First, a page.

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So, a guy walks into a bar –and in this case, stumbles upon not just any bar—an historic western saloon on the old frontier with original artifacts displayed throughout.
The Trump administration is hitting more than 50 vessels, shipping companies, and trade businesses with sanctions in the latest bid to turn up the pressure on North Korea over its nuclear program, a senior administration official said Friday. President Trump was set to announce the action at the Conservative Political…
Mexico’s bill to regulate fintech institutions including cryptocurrency exchanges is expected to become law within “weeks,” according to local crypto exchange ISBIT. Daniel Luévano, the exchange’s director of operations, shared with news.Bitcoin.com what to expect from the new law, citing a leaked document he obtained from the recent meeting of regulators.
Changing Mexico’s Crypto Landscape
Mexico’s Chamber of Deputies will soon vote on the bill to regulate the country’s fintech institutions including cryptocurrency exchanges, which the Senate has already approved.
The bill “establishes a regulatory framework that regulates the platforms (called Financial Technology Institutions or ITFs)” which includes crypto exchanges, the document states. “The bill recognizes two types of ITFs: collective financing institutions and electronic payment fund institutions.”
News.Bitcoin.com (BC): Does the bill legalize bitcoin and other cryptocurrencies?
Daniel Luévano (DL): Bitcoin and other cryptos will not be legal tender. However, ITFs that the Bank of Mexico gives consent [to] will be allowed to operate with them.
BC: Can people legally use cryptocurrencies to pay for goods and services?
DL: Yes, they can!
BC: What are the most important changes brought about by the bill?
DL: Financial institutions will be able to operate with virtual assets, but also, they are allowed to invest in ITFs. ITFs will be constantly audited; everything must be transparent to regulators and consumers. AML/CFT [anti-money laundering/combating the financing of terrorism] practices will be a really important requirement for exchanges.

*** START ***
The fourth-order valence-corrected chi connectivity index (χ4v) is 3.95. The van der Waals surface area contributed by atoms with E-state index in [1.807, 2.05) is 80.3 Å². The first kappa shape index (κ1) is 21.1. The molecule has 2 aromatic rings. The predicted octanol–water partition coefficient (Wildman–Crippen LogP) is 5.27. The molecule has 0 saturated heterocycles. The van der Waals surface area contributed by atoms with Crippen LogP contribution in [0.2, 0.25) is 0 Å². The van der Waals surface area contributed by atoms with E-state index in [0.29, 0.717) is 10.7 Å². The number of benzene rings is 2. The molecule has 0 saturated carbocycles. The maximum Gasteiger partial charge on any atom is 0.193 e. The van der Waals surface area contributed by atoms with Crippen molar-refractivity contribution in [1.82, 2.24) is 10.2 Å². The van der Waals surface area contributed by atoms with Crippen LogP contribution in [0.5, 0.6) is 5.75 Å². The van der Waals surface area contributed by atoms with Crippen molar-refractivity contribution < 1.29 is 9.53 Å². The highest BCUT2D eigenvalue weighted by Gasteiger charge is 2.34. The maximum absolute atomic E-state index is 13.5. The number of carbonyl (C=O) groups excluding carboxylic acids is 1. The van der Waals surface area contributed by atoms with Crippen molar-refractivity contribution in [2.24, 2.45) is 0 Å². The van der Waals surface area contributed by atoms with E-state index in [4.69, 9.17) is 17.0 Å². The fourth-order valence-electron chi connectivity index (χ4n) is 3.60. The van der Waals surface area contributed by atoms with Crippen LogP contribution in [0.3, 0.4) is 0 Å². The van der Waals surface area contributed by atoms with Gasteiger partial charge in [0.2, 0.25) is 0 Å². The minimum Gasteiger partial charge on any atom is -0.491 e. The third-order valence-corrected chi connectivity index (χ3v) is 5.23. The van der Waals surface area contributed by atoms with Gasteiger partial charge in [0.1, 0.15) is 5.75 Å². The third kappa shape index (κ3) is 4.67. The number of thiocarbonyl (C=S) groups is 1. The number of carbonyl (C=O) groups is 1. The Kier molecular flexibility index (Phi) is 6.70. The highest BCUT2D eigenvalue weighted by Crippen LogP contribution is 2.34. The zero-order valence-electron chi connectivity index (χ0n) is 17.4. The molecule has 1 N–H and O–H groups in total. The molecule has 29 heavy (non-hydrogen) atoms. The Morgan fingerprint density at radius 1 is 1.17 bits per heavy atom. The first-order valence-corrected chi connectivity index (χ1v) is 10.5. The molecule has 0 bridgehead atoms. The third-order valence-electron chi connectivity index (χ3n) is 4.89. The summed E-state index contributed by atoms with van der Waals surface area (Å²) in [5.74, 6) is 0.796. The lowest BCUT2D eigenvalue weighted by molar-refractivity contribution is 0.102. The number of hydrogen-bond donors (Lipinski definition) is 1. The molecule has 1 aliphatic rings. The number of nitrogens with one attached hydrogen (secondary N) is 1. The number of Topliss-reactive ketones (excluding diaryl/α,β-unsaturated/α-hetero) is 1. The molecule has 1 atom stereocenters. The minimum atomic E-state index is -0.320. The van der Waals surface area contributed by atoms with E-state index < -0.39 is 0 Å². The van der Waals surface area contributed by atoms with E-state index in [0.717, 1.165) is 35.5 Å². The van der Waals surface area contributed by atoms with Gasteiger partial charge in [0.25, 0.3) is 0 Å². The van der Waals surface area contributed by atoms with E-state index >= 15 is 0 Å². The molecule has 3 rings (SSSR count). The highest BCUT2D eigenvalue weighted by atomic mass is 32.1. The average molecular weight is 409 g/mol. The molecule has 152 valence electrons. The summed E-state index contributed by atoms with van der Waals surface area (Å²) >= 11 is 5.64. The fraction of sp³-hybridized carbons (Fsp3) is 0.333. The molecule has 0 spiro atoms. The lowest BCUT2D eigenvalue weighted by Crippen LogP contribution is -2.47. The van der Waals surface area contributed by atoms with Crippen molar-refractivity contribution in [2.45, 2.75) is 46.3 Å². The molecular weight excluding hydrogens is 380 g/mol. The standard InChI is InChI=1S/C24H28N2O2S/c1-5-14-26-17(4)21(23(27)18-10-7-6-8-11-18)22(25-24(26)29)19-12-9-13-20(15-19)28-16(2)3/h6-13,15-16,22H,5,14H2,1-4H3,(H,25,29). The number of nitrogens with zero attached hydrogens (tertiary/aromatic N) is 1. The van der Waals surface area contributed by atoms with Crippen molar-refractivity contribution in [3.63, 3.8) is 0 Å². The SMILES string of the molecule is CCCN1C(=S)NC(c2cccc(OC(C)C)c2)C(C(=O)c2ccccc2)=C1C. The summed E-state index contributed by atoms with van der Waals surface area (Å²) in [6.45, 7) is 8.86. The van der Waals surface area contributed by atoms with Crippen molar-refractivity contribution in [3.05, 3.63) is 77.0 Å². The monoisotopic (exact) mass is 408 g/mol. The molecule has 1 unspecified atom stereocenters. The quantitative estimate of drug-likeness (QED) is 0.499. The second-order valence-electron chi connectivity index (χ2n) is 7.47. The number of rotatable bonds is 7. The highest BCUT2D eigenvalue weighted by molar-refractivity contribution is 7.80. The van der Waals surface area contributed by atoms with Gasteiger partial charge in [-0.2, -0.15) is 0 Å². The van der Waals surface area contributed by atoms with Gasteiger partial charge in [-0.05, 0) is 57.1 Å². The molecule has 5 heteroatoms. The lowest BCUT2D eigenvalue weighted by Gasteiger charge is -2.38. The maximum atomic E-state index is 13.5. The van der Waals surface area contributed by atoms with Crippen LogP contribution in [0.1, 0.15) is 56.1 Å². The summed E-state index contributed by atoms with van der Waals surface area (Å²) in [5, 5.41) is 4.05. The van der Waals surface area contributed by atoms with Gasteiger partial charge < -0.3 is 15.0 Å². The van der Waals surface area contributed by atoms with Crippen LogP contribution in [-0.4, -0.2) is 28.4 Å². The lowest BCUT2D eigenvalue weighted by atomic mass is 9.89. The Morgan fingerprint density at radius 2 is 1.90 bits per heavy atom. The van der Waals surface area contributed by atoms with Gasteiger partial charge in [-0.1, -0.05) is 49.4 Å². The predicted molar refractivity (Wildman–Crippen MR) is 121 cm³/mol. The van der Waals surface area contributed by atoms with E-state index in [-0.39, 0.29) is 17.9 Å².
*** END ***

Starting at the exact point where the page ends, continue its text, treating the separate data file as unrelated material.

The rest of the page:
BC: What major changes to the existing Mexican crypto ecosystem will result from the bill?
DL: Changes in the Mexican financial ecosystem? Huge ones.
ITFs will be considered just as important as banks. All trade finance companies will be operating with them.
Only 44% of people in Mexico have a bank account, while the rest only use cash. The amount of money and transactions that can migrate to crypto and its technology is huge.
Licensing & Approved Crypto
BC: What is the role of the Bank of Mexico with respect to the crypto market going forward?
DL: They are more than open to keep new technologies [and] strengthen the Mexican financial ecosystem. They don’t want to lose control of things they still don’t understand widely, that’s why the Bank of Mexico will decide which virtual assets can be operated in the Mexican territory.
BC: Are crypto exchanges now required to get a license from the Bank of Mexico? What kind of authorization do they need?
Yes, now we will have an authorization as an ITF. But this is positive, because now all the financial institutions have permission to work with the now-called ITFs. Mainly, the authorization depends on how strong your security is, and several KYC [know your customer] and AML/CFT practices an exchange should have.
BC: Are there restrictions on what cryptocurrencies are approved in the bill?
DL: The Bank of Mexico will decide which ones [cryptocurrencies] are allowed to be listed on the exchanges.
They will decide according to Article 30 [which states that] “Bank of Mexico will take into account, among other characteristics, the public acceptance (its use, the trade of it, the storage, and the volume of transaction), other jurisdictions’ acceptance, other agreements, mechanisms, rules or protocols that allow to create, identify, partition, and control the replication of these assets.”
BC: What are the penalties for non-compliance?
DL: The penalties are applicable only for the ITFs in case they don’t comply or they don’t follow the law. If you don’t have the authorization, the penalty is from 30k UMA to 150k UMA, according to Article 104 I. 1 UMA (Unit of Measurement and Update) = 80.6 MXN = 4.27 USD.
BC: When will this bill become law? And how long do exchanges have to comply?